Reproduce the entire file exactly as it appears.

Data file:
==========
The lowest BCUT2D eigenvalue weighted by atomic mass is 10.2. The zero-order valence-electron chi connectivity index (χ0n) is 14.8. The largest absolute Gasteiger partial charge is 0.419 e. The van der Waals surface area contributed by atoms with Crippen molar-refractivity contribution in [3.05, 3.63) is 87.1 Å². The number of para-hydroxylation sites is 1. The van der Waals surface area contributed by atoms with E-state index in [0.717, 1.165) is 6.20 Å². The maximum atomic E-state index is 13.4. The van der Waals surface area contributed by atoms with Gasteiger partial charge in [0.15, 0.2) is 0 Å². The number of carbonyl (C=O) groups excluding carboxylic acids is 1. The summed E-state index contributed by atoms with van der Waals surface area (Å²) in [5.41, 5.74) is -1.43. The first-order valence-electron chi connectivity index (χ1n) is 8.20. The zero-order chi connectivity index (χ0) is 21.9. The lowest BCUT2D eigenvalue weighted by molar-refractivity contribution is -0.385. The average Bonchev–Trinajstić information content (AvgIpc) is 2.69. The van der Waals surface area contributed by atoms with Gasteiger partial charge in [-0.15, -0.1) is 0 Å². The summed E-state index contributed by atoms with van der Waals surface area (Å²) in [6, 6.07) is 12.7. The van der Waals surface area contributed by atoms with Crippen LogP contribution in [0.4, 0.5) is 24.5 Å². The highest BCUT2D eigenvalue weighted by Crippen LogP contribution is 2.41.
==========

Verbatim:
The lowest BCUT2D eigenvalue weighted by atomic mass is 10.2. The zero-order valence-electron chi connectivity index (χ0n) is 14.8. The largest absolute Gasteiger partial charge is 0.419 e. The van der Waals surface area contributed by atoms with Crippen molar-refractivity contribution in [3.05, 3.63) is 87.1 Å². The number of para-hydroxylation sites is 1. The van der Waals surface area contributed by atoms with E-state index in [0.717, 1.165) is 6.20 Å². The maximum atomic E-state index is 13.4. The van der Waals surface area contributed by atoms with Gasteiger partial charge in [0.15, 0.2) is 0 Å². The number of carbonyl (C=O) groups excluding carboxylic acids is 1. The summed E-state index contributed by atoms with van der Waals surface area (Å²) in [5.41, 5.74) is -1.43. The first-order valence-electron chi connectivity index (χ1n) is 8.20. The zero-order chi connectivity index (χ0) is 21.9. The lowest BCUT2D eigenvalue weighted by molar-refractivity contribution is -0.385. The average Bonchev–Trinajstić information content (AvgIpc) is 2.69. The van der Waals surface area contributed by atoms with Gasteiger partial charge in [-0.15, -0.1) is 0 Å². The summed E-state index contributed by atoms with van der Waals surface area (Å²) in [6, 6.07) is 12.7. The van der Waals surface area contributed by atoms with Crippen LogP contribution in [0.4, 0.5) is 24.5 Å². The highest BCUT2D eigenvalue weighted by Crippen LogP contribution is 2.41.